Now really, it was pretty clever of Alexia to take advantage of being at SXSW for the Interactive element, seeing a relevant movie tie-in with a film playing over at the Film side of the fest, and finding an angle for a cross-platform interview, right? Now, pop on over there and watch the video interviews with Jake Gyllenhaal and Duncan Jones (they’re short-ish), and while you’re there read over the accompanying text. I’ll wait right here and watch some more earthquake/exploding nuclear power plant coverage on CNN while you’re away …
… Okay, back? Now, maybe it’s just me, but I didn’t find anything in either the videos or the accompanying post that I would view as overly snarky or in any way detrimental to the film — at least insofar as it’s no more snarky than anything else Alexia writes for TechCrunch. Certainly, I don’t see anything that would have prompted
the AOL Overlords Alexia’s connnection at Moviefone to email her this:
Hope you’re having a good time at SxSW and that it’s not been too crazy busy for you!
First wanted to thank you for covering Source Code/attending the party, etc. But also wanted to raise a concern that Summit had about the piece that ran. They felt it was a little snarky and wondered if any of the snark can be toned down? I wasn’t able to view the video interviews but I think their issue is just with some of the text. Let me know if you’re able to take another look at it and make any edits. I know of course that TechCrunch has its own voice and editorial standards, so if you have good reasons not to change anything that’s fine, I just need to get back to Summit with some sort of information. Let me know.
Me again. Okay, I have a couple thoughts on this. First, back in October, when TechCrunch sold themselves to AOL, Michael Arrington reassured the site’s loyal user base that AOL (which would include Moviefone) would keep their grubby corporate paws off editorial. From Arrington’s post dated September 28, 2010:
So at that point we were basically sold. But AOL was very aggressive about one last important issue that really sealed the deal – editorial.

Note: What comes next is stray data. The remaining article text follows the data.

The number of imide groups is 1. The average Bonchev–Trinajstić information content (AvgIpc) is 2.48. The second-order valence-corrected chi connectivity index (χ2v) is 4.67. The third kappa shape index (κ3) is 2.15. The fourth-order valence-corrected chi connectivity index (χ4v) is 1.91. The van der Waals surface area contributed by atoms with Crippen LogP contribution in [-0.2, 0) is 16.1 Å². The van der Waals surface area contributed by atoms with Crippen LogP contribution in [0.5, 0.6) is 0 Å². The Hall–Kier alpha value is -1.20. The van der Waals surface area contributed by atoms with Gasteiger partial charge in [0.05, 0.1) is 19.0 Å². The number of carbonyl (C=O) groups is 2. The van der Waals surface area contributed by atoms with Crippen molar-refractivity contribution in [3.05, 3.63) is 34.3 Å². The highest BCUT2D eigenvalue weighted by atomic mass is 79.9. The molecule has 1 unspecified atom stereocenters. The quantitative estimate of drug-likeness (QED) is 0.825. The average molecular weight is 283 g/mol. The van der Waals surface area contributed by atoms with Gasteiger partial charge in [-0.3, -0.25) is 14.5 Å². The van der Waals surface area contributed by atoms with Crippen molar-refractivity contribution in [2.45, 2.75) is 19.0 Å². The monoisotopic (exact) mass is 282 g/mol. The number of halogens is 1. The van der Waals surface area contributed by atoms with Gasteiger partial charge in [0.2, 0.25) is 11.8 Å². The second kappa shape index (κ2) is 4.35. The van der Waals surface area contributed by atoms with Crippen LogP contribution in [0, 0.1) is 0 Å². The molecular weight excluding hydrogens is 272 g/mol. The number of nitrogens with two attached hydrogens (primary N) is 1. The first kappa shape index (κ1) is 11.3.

Tim told me that he doesn’t want whatever makes TechCrunch special to go away. He also said it was important that we feel free to criticize AOL when we think they deserve it. And the agreement we signed with AOL fully reflects this.
Okay, so. Moviefone sends Alexia a passive-aggressive note to tone down the snark (note that the tone of the note is carefully crafted to make it seem like “Hiya! Whoops, hey! No! We’re not dipping our toes in your editorial wading pool! Just touching base about this one teensy little thing …”
Now, in all fairness, since Alexia works in tech journalism and probably hasn’t dealt with movie business people a whole lot, I do have to say this: The movie industry is a different world than tech. And probably
it came down something like this:
Some higher up at the studio didn’t like something, bitched about it until it traveled down the food chain to someone who was told to look into it, who sent a note or made a phone call to their contact at Moviefone to say, hey, can you look into this? Maybe do me a solid and smooth it over? And that person sent Alexia an email, being careful because of the “hands-off” editorial policy to say, hey, if you have an editorial reason for being snarky, cool, just tell me that so I can pass that back up the food chain, and by the time it works its way back up to the source, hopefully everyone will have downed a bunch of beer at SXSW parties and forgotten all about it.”
That, realistically, is about how it works.
Now, honestly, I don’t find anything about either the video or the original post all that snarky. Maybe Summit isn’t grokking the techie angle, or whoever got in a tiff there to begin with just doesn’t know who this Alexia chick is and why a tech blog was approved for a video interview with their talent or something. Who the hell knows. Weirder things have happened around publicity for a film at a fest.
If Summit or Moviefone thought the original post was “too snarky,” I can imagine the blood pressure points that shot up over Alexia’s response, in which she says, in part, “Apparently, the post was not enough of a blowjob for Summit, and they let it be known to the AOL person at Moviefone who hooked us up with them in the first place.”
As an aside, I love how some of the commenters are taking her to task for using the word “blowjob.” Sorry, but if the word “blowjob” as it applies to the ethical precipice on which the relationship among studios, publicists and press delicately balances is offensive to you, you’re either pretty thin-skinned or you haven’t been around this industry much. Blowjobs, back-scratches, reach-arounds and “solids” are the currency that oils the gear of this business, however much we all try to avoid crossing that boundary between PR and press.